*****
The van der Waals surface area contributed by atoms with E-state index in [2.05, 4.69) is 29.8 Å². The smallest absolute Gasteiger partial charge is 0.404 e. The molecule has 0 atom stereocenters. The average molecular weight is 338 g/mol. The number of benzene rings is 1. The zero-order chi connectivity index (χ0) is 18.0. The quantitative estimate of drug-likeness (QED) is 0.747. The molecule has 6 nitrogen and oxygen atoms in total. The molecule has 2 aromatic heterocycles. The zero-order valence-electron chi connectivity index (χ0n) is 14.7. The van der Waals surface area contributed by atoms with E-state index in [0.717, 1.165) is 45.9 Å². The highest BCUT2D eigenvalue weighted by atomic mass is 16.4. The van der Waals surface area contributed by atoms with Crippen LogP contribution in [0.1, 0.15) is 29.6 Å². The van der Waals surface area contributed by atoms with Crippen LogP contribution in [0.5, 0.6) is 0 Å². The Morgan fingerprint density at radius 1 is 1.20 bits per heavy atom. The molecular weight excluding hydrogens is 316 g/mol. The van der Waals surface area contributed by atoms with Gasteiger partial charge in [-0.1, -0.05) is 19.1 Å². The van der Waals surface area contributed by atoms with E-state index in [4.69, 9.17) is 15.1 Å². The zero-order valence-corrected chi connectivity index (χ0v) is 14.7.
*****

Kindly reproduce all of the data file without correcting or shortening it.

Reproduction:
The van der Waals surface area contributed by atoms with E-state index in [2.05, 4.69) is 29.8 Å². The smallest absolute Gasteiger partial charge is 0.404 e. The molecule has 0 atom stereocenters. The average molecular weight is 338 g/mol. The number of benzene rings is 1. The zero-order chi connectivity index (χ0) is 18.0. The quantitative estimate of drug-likeness (QED) is 0.747. The molecule has 6 nitrogen and oxygen atoms in total. The molecule has 2 aromatic heterocycles. The zero-order valence-electron chi connectivity index (χ0n) is 14.7. The van der Waals surface area contributed by atoms with E-state index in [0.717, 1.165) is 45.9 Å². The highest BCUT2D eigenvalue weighted by atomic mass is 16.4. The van der Waals surface area contributed by atoms with Crippen LogP contribution in [0.1, 0.15) is 29.6 Å². The van der Waals surface area contributed by atoms with Crippen LogP contribution in [0.5, 0.6) is 0 Å². The Morgan fingerprint density at radius 1 is 1.20 bits per heavy atom. The molecular weight excluding hydrogens is 316 g/mol. The van der Waals surface area contributed by atoms with Gasteiger partial charge in [-0.1, -0.05) is 19.1 Å². The van der Waals surface area contributed by atoms with E-state index in [4.69, 9.17) is 15.1 Å². The zero-order valence-corrected chi connectivity index (χ0v) is 14.7.